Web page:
BOSC officially asks Charter Commission to reconvene

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Handwriting on the wall inside the Manchester School District offices. Photo/Carol Robidoux

UPDATE: 7/2 – 5:25 p.m. – Representatives of the New Hampshire Attorney General’s office indicate that they officially received the proposed recommendations by the Charter Commission on May 27, 2020 and thus must provide a response by July 17 under NH RSA 49B:4-a(d).

If the Attorney General’s Office gives legal approval, the recommendations can go to Manchester voters this fall under NH RSA 49B:5-I(a).

MANCHESTER, N.H. – Earlier this week, the Manchester Board of School Committee (BOSC) approved a letter requesting that the Manchester School Charter Commission resume its work and draft a new recommendation for voters regarding parts of the city charter impacting the Manchester School District.

Ward 9 BOSC Member Arthur Beaudry made the motion after he was informed that voters would not be able to vote on the recommendations until city elections in November 2021 barring a special election, precluding the need to rush the matter.

Additionally, Beaudry voiced his frustration with the recommendations keeping the Board of Aldermen as the final arbiters regarding overrides of the school district’s expenditure and appropriations caps, better known as the “tax cap.”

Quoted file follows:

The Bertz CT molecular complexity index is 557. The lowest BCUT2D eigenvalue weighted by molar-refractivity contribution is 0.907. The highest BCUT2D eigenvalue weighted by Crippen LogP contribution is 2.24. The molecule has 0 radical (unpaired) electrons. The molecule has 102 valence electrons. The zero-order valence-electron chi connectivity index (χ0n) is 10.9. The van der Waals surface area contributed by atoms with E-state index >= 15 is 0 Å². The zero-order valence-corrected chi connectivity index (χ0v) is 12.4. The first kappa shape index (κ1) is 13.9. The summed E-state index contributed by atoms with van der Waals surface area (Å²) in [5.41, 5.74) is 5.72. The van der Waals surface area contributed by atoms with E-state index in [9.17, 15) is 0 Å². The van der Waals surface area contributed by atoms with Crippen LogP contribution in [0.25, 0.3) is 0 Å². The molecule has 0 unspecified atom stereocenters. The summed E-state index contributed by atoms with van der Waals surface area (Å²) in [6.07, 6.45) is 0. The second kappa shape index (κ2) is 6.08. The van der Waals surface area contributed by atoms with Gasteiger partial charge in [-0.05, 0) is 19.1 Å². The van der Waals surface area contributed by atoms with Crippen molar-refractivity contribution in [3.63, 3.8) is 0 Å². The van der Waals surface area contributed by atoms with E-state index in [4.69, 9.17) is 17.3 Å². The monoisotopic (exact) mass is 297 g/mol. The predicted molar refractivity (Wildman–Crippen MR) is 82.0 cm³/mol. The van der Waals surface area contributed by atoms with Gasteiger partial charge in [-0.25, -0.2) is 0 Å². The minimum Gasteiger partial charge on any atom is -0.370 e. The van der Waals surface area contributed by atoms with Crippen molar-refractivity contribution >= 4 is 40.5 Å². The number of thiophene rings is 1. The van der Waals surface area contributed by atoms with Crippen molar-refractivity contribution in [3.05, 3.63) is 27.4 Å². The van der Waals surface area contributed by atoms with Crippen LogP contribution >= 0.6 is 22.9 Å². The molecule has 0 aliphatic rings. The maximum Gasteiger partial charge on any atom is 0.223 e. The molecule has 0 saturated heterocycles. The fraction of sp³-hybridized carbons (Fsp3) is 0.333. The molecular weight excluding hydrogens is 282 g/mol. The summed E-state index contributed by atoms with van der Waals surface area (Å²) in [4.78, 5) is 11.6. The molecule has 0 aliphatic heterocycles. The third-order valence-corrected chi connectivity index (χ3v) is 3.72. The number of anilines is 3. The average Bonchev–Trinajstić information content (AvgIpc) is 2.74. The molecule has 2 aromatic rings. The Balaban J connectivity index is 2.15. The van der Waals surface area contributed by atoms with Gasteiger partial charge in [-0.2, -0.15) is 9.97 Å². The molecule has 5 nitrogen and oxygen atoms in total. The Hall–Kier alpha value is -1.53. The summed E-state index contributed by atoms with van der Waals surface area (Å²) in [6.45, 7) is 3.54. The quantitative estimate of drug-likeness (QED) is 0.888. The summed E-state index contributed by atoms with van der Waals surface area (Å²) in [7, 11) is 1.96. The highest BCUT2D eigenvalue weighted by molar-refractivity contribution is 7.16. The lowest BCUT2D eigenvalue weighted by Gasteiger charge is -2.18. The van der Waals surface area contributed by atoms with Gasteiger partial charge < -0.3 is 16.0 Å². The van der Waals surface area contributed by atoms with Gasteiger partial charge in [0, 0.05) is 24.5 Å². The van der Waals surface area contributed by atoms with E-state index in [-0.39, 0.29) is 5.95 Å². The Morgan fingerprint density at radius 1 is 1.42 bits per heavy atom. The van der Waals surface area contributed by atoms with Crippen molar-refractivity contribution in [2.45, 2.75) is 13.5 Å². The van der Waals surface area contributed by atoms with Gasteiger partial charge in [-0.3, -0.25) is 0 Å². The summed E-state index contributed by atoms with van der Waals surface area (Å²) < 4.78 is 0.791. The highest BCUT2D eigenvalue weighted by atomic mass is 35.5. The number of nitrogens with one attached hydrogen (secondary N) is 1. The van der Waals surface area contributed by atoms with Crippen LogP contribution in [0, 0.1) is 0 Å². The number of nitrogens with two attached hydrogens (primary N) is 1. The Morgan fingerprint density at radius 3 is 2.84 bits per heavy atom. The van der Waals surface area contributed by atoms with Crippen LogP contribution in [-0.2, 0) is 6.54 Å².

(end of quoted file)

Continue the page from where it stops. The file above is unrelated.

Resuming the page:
At-Large BOSC Member Joseph Lachance, also a member of the Charter Commission, said the proposals were a compromise and that the New Hampshire Attorney General’s Office is currently looking at the changes proposed by the Commission. He also stated his understanding that the changes will be on the ballot during the November 2020 State and Federal election if approved by the Attorney General’s Office.

Manchester Mayor Joyce Craig said she did not agree with all of the recommendations, but also noted that the citizens of Manchester elected them last year and that had to be respected.

The motion passed 11-4, with Craig joining Karen Soule of Ward 3, Leslie Want of Ward 4 and Jeremy Dobson of Ward 5.

More information on the recommendations can be seen here.

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Born and raised in the Granite State, Andrew Sylvia has written approximately 10,000 pieces over his career for outlets across Massachusetts, New Hampshire and Vermont. On top of that, he's a licensed notary and license to sell property, casualty and life insurance, he's been a USSF trained youth soccer and futsal referee for the past six years and he can name over 60 national flags in under 60 seconds according to that flag game app he has on his phone, which makes sense because he also has a bachelor's degree in geography (like Michael Jordan). He can also type over 100 words a minute on a good day.